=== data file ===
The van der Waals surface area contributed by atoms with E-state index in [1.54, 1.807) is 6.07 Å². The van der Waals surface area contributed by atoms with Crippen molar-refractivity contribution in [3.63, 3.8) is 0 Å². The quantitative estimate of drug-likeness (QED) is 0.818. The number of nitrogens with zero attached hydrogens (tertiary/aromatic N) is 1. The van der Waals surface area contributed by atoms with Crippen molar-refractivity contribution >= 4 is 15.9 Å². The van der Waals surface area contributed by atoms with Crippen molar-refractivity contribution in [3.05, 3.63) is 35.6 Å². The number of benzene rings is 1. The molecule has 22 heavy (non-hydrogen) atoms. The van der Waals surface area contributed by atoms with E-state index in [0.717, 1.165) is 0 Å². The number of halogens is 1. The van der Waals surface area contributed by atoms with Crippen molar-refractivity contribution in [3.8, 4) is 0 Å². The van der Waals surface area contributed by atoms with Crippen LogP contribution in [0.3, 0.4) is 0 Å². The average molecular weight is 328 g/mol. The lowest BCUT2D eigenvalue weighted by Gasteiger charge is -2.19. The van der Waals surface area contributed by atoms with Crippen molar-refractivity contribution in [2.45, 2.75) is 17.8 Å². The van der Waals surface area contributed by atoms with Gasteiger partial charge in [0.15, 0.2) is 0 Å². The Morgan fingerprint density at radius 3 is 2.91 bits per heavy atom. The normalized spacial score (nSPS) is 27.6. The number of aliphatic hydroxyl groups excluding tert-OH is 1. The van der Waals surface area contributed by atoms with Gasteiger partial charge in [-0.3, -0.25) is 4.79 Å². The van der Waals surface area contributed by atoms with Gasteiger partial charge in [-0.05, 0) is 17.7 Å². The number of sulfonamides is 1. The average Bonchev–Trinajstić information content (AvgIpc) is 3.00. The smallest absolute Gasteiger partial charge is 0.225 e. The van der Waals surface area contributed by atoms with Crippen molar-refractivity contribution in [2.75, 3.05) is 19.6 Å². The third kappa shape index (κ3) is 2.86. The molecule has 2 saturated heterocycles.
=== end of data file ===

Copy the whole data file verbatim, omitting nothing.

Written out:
The van der Waals surface area contributed by atoms with E-state index in [1.54, 1.807) is 6.07 Å². The van der Waals surface area contributed by atoms with Crippen molar-refractivity contribution in [3.63, 3.8) is 0 Å². The quantitative estimate of drug-likeness (QED) is 0.818. The number of nitrogens with zero attached hydrogens (tertiary/aromatic N) is 1. The van der Waals surface area contributed by atoms with Crippen molar-refractivity contribution >= 4 is 15.9 Å². The van der Waals surface area contributed by atoms with Crippen molar-refractivity contribution in [3.05, 3.63) is 35.6 Å². The number of benzene rings is 1. The molecule has 22 heavy (non-hydrogen) atoms. The van der Waals surface area contributed by atoms with E-state index in [0.717, 1.165) is 0 Å². The number of halogens is 1. The van der Waals surface area contributed by atoms with Crippen molar-refractivity contribution in [3.8, 4) is 0 Å². The van der Waals surface area contributed by atoms with Crippen LogP contribution in [0.3, 0.4) is 0 Å². The average molecular weight is 328 g/mol. The lowest BCUT2D eigenvalue weighted by Gasteiger charge is -2.19. The van der Waals surface area contributed by atoms with Crippen molar-refractivity contribution in [2.45, 2.75) is 17.8 Å². The van der Waals surface area contributed by atoms with Gasteiger partial charge in [0.15, 0.2) is 0 Å². The Morgan fingerprint density at radius 3 is 2.91 bits per heavy atom. The normalized spacial score (nSPS) is 27.6. The number of aliphatic hydroxyl groups excluding tert-OH is 1. The van der Waals surface area contributed by atoms with Gasteiger partial charge in [-0.3, -0.25) is 4.79 Å². The van der Waals surface area contributed by atoms with Gasteiger partial charge in [-0.05, 0) is 17.7 Å². The number of sulfonamides is 1. The average Bonchev–Trinajstić information content (AvgIpc) is 3.00. The smallest absolute Gasteiger partial charge is 0.225 e. The van der Waals surface area contributed by atoms with Crippen molar-refractivity contribution in [2.75, 3.05) is 19.6 Å². The third kappa shape index (κ3) is 2.86. The molecule has 2 saturated heterocycles.